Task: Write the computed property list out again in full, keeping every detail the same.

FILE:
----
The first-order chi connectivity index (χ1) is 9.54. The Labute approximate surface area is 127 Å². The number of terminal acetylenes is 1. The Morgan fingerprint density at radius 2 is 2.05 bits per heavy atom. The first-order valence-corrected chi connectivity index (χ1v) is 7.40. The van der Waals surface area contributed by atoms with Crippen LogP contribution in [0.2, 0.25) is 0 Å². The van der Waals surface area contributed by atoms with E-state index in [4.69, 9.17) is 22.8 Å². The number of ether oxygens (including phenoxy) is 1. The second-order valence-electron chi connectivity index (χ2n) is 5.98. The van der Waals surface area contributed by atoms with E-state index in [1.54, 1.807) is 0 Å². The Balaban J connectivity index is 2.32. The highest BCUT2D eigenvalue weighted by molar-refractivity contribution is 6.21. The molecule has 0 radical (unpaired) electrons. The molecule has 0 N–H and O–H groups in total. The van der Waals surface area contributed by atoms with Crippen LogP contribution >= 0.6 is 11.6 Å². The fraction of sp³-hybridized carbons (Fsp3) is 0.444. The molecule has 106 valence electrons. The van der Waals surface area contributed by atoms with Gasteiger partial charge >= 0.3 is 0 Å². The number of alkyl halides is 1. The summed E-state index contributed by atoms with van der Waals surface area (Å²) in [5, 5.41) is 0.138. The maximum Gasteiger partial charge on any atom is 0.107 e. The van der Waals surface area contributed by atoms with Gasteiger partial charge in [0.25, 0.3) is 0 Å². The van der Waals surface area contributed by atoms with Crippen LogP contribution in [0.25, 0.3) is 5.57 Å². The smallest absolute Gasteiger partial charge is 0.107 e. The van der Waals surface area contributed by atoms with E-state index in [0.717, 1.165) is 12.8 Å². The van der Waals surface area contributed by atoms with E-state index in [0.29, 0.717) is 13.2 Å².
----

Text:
The first-order chi connectivity index (χ1) is 9.54. The Labute approximate surface area is 127 Å². The number of terminal acetylenes is 1. The Morgan fingerprint density at radius 2 is 2.05 bits per heavy atom. The first-order valence-corrected chi connectivity index (χ1v) is 7.40. The van der Waals surface area contributed by atoms with Crippen LogP contribution in [0.2, 0.25) is 0 Å². The van der Waals surface area contributed by atoms with E-state index in [4.69, 9.17) is 22.8 Å². The number of ether oxygens (including phenoxy) is 1. The second-order valence-electron chi connectivity index (χ2n) is 5.98. The van der Waals surface area contributed by atoms with E-state index in [1.54, 1.807) is 0 Å². The Balaban J connectivity index is 2.32. The highest BCUT2D eigenvalue weighted by molar-refractivity contribution is 6.21. The molecule has 0 radical (unpaired) electrons. The molecule has 0 N–H and O–H groups in total. The van der Waals surface area contributed by atoms with Crippen LogP contribution >= 0.6 is 11.6 Å². The fraction of sp³-hybridized carbons (Fsp3) is 0.444. The molecule has 106 valence electrons. The van der Waals surface area contributed by atoms with Gasteiger partial charge >= 0.3 is 0 Å². The number of alkyl halides is 1. The summed E-state index contributed by atoms with van der Waals surface area (Å²) in [5, 5.41) is 0.138. The maximum Gasteiger partial charge on any atom is 0.107 e. The van der Waals surface area contributed by atoms with Gasteiger partial charge in [0.25, 0.3) is 0 Å². The van der Waals surface area contributed by atoms with Crippen LogP contribution in [0.25, 0.3) is 5.57 Å². The smallest absolute Gasteiger partial charge is 0.107 e. The van der Waals surface area contributed by atoms with E-state index in [0.717, 1.165) is 12.8 Å². The van der Waals surface area contributed by atoms with E-state index in [0.29, 0.717) is 13.2 Å².